July 9th, 2009
I am one of a dying – or perhaps already dead – breed.
That would be the breed of people that even understand that there is such a thing as telephone etiquette, never mind having an inkling of what that actually is.
I looked on the internet to see if, in this day and age, one could even find anywhere some instruction as to how telephones should be used and answered. I was able to find this tidbit:
Think about what time it is, when placing a call. You would not want to call when there is the possibility that person may be asleep. For example on a work morning before 7:00 a.m. would not be a good time. (I would say on any morning before 7 am is not a good idea!) After 9:00 to 10:00 p.m. in the evening is not a good time, and remember to avoid calls around the usual period most people will be eating. Courtesy is expected when using the telephone just as if you are talking in person.
Apparently I am one of the dinosaurs that still think this sort of thing is important – although, I might add, given that it is how I was raised, I can depend on my family to adhere to these rules as well. You will never catch us calling each other at early or late hours, because as much as we might love each other and want to talk, we also respect each other’s households and understand that, after a certain time in the evening, or before a certain time in the morning, forcing others to deal with the outside world is just simply rude. And if you don’t live in my house, you are, no matter how much I love you, part of the outside world.
If this all sounds positively ancient, I also found this Etiquette for Dummies book in which telephone etiquette, including using cell phones, was also addressed:
Your behavior when the telephone rings can amount to the world’s fastest indication of how you feel about the importance of others. This immediate impression has become especially true with the enormous use of cell phones…
You know, it’s hard to believe, I know, but there was actually a time when we did not have cell phones, or answering machines, or email or even phones. And although I’m certainly not suggesting that we need to return to those times, or should not take advantage of these technological advances, I sorely miss the civility that prevailed when we first developed them, the days when people didn’t need to heighten their feelings of self-importance by answering every bloody call that chimed in, the days when people understood that someone’s phone was not the equivalent of a 24-hour store, when people understood that there was a proper time and place for calling just as there is a proper time for showing up on people’s doorsteps. Unless there was a late plane arrival, of which I would previously be aware, I would not allow someone to show up on my doorstep unannounced at a late hour of the evening, or an early hour of the morning. And most people would not dream of coming by unannounced at 8:00 in the morning or 10:00 at night. So why do they think doing this on the phone is acceptable? I still have to talk to you. I still have to “entertain” you. I still have to turn my attention away from my children and my household, with whom I may be preparing for the day or settling down after a long day. I still have to be mentally presentable and available to you at the expense of others in my house, instead of being able to relax and either prepare myself for my day or quietly rest after a long one.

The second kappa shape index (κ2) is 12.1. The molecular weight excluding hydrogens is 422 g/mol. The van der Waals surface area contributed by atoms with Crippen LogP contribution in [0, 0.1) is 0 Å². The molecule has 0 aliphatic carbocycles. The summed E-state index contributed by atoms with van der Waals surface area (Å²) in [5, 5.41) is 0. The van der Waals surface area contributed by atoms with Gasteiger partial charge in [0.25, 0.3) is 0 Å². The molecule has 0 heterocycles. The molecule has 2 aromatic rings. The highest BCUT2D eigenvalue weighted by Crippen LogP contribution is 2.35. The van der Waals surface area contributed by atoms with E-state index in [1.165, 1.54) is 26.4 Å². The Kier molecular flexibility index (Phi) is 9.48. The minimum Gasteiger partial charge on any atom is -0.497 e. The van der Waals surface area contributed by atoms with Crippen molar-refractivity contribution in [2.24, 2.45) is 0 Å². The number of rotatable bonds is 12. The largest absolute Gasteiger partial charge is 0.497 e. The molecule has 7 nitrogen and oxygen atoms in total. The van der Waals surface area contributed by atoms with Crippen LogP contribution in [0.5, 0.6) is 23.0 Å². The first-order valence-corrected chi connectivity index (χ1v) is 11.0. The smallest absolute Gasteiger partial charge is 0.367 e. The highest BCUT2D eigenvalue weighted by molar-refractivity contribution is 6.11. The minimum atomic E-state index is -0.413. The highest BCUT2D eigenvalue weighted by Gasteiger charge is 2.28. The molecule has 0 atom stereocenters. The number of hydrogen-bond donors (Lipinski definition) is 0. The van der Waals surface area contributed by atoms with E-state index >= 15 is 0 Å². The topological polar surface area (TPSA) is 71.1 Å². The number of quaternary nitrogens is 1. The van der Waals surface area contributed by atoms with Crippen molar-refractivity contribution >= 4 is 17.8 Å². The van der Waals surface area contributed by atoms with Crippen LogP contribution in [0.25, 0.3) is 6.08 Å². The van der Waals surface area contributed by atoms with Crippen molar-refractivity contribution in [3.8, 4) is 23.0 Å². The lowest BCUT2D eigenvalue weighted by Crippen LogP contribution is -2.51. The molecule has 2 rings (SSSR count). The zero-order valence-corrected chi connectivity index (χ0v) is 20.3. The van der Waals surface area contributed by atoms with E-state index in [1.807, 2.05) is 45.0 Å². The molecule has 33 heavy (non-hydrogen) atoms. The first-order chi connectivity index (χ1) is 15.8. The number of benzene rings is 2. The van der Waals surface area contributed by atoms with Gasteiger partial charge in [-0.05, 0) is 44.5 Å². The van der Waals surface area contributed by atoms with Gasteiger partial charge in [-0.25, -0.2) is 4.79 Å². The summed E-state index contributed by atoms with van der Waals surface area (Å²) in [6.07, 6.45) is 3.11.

This has long been a sore point in this household, and with the cellphone now being the one that rings, the idea is, hey, it’s not your cellphone, it’s not for you, it shouldn’t be an issue. But it still is for me. And clearly I need to get over it because it is not going to change, would be difficult to change when people have never even lived by such rules of etiquette as I refer to. It’s like trying to teach someone who’s eaten with their hands all their lives not just how to eat with a knife and fork, but why doing so is more presentable in certain situations. You can teach the rules but you will never see the dawning of true comprehension. I might as well try to teach the cat.
So all I can do is make sure that my children understand such rules, which, like most etiquette rules, are not just about acting proper but about being considerate of other people. About thinking before you act and saying, gee, I would like to talk to Mary right now but is it a good time for me to interrupt her household? Might they be eating breakfast? Or getting the kids ready for bed? Or, perhaps, sleeping or just winding down? Is there another time during the middle of the day that might be better for me and her? Does she live alone or are there other people I might also be disturbing? Or, if you’re on the receiving end of a call, do I need to talk right now or would it be nice to interact with the people in my house for a few minutes? Are my children trying to talk to me? What example am I setting when the phone and the computer are almost reflexive actions for me? Is it possible for me to not answer the phone or not check email at dinner? Or breakfast? Can the outside world wait while I live my life in the present for just a few minutes?
Bloody amazing, people are these days. And much as I try to chalk it up to a lack of upbringing, it’s really not that hard to just think about other people sometimes, or to realize that the world can and will go on if someone leaves a message, or if you don’t answer that email the second it comes in. But these days, you have better luck getting full attention by email or phone than you do when you sit with someone over dinner or breakfast, and even those who attempt not to answer still feel the need to see who is calling, still get momentarily distracted as they have to process the idea of not answering the call of the siren. We’re turning into a world that turns away from flesh and blood to deal with people who present themselves virtually. And that’s pretty sad.